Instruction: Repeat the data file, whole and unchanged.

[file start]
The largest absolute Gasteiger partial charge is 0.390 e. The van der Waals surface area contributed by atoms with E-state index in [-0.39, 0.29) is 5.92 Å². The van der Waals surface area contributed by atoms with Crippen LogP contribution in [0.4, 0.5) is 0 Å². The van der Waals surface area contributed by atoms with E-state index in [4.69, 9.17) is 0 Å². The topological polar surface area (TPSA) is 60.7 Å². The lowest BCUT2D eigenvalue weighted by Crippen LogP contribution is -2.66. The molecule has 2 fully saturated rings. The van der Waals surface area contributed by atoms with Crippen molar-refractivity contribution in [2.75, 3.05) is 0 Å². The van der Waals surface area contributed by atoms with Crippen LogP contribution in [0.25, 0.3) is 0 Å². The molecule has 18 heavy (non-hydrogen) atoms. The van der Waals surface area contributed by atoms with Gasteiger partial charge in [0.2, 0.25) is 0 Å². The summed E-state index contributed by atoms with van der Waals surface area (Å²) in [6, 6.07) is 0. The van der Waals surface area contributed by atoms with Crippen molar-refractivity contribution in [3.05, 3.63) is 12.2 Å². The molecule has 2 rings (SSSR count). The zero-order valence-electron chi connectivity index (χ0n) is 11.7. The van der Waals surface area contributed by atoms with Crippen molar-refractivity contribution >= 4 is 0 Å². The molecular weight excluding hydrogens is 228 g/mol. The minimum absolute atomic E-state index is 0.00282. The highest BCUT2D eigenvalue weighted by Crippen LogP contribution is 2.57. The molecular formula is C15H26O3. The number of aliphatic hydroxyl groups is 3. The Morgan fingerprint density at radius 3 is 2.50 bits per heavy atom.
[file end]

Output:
The largest absolute Gasteiger partial charge is 0.390 e. The van der Waals surface area contributed by atoms with E-state index in [-0.39, 0.29) is 5.92 Å². The van der Waals surface area contributed by atoms with Crippen LogP contribution in [0.4, 0.5) is 0 Å². The van der Waals surface area contributed by atoms with E-state index in [4.69, 9.17) is 0 Å². The topological polar surface area (TPSA) is 60.7 Å². The lowest BCUT2D eigenvalue weighted by Crippen LogP contribution is -2.66. The molecule has 2 fully saturated rings. The van der Waals surface area contributed by atoms with Crippen molar-refractivity contribution in [2.75, 3.05) is 0 Å². The van der Waals surface area contributed by atoms with Crippen LogP contribution in [0.25, 0.3) is 0 Å². The molecule has 18 heavy (non-hydrogen) atoms. The van der Waals surface area contributed by atoms with Gasteiger partial charge in [0.2, 0.25) is 0 Å². The summed E-state index contributed by atoms with van der Waals surface area (Å²) in [6, 6.07) is 0. The van der Waals surface area contributed by atoms with Crippen molar-refractivity contribution in [3.05, 3.63) is 12.2 Å². The molecule has 2 rings (SSSR count). The zero-order valence-electron chi connectivity index (χ0n) is 11.7. The van der Waals surface area contributed by atoms with Crippen molar-refractivity contribution >= 4 is 0 Å². The molecular weight excluding hydrogens is 228 g/mol. The minimum absolute atomic E-state index is 0.00282. The highest BCUT2D eigenvalue weighted by Crippen LogP contribution is 2.57. The molecular formula is C15H26O3. The number of aliphatic hydroxyl groups is 3. The Morgan fingerprint density at radius 3 is 2.50 bits per heavy atom.